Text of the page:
24 NOVEMBER 1939, Page 21


Snt,—Owing to absence from London I have only just seen your issue of October 27th. I should be very grateful if you would allow me space for a reply to the correspondence of that date.

Miss Freda Utley suggests that only the members of the Communist Party receive salaries of 5,000 roubles a month, and that only Communist Party members are eligible for administrative positions. I wish Miss Utley could have seen more of the life of the people as apart from the "high executives," who in a population of 172,000,000 must neces- sarily form but a tiny percentage.

No Party qualification is necessary for the heads of the great hospitals, welfare centres, scientific laboratories, experi- mental works, the huge collective farms, publishing houses, theatres, newspapers, &c., &c., all of which play such a con- siderable part in the everyday existence of Soviet Russia.

The non-Party heads in these positions earn as much and in many cases far more than Miss Utley's " high executives," and, what is most important, have attained their jobs not by money or influence, but through sheer capacity, aided by the inestimable boon of free education for all—from the primary schools to the universities, where it is wealth of brain and not wealth of pocket which procures professional training, and the boys and girls of unskilled workers qualify side by side with those of the better paid.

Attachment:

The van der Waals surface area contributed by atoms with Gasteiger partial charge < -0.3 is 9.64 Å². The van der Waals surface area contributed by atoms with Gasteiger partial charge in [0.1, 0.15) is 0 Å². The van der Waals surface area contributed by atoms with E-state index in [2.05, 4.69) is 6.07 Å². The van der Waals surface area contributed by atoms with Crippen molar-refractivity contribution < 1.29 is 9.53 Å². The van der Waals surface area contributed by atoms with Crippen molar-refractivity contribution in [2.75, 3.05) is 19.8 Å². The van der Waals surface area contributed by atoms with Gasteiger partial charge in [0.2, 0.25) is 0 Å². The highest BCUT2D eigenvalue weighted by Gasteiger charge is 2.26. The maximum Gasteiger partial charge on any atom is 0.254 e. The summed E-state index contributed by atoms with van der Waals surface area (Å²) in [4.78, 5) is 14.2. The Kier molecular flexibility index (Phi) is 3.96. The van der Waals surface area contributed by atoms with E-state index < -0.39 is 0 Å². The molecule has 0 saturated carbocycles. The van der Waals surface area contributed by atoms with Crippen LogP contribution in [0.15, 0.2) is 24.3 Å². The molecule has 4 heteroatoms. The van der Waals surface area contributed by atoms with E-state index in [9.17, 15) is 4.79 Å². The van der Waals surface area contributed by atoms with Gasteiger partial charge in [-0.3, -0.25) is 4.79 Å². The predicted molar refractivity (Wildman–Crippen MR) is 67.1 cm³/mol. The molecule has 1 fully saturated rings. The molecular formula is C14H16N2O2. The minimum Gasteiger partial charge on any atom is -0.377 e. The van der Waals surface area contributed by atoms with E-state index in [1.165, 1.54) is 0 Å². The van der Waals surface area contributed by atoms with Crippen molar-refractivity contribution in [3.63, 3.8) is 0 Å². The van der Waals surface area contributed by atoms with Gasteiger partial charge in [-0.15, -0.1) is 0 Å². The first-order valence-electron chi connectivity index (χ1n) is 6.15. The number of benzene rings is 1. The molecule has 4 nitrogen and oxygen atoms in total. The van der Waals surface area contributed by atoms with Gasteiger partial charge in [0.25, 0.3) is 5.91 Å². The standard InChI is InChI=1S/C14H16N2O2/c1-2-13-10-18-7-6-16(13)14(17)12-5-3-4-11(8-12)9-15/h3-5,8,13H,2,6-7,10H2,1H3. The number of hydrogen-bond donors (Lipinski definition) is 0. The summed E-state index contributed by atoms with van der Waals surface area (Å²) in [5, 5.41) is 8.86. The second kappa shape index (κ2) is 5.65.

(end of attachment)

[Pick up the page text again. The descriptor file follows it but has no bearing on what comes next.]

In regard to those whom your second correspondent calls " the toiling masses," I have been to their homes in cities and small towns, shared their meals and met their children. Some of them live in slums—yet to be cleared—others in flats. None of them, as Miss Utley's head cleaner, live in " a corridor," though my friends include cleaners and sweepers. The wages of the latter—unskilled workers—are no roubles per month, but as is the case throughout the U.S.S.R., any man or woman with the desire and ability to qualify for better-paid employ- ment is given every possible assistance by the State.

Skilled mechanics and other craftsmen now average from 30o to 500 roubles a month, rising to boo and over on piece work. The men in overalls I met in hotels and restaurants obviously belonged to this category. Large numbers of them owned wooden houses in the country, for which they have paid.

I should explain that my knowledge on these points was gained unchaperoned by officialdom. I was fortunate enough, however, on my third and recent visit to the Soviet to have the companionship of a Russian-speaking American, also on an independent visit to the country.

I have not a current food price at hand, but in July and August of this year I had many meals in Soviet co-operative dining-rooms of soup, meat or fish, and bread and butter, for which the standard price was 5o kopeks. This obviously reflects market quotations. On this question of food I often find that the insular English mind is inclined to reject with contempt articles of diet not welcome to the national palate. Black bread and cabbage soup, for example, are the opposite numbers of our white bread and bone soup. Personally I prefer the former, and from a dietetic point of view the Soviet articles are superior. So far as cereals are concerned, I regret that in Fogland these are not available for the " toiling masses "—they are too expensive.

To me Miss Utley's sympathy for the Russian menu re- sembles the Frenchman's commiseration for the English who, poor souls, must surely rust through drinking water instead of the good red wine of Francel—Yours, ate.,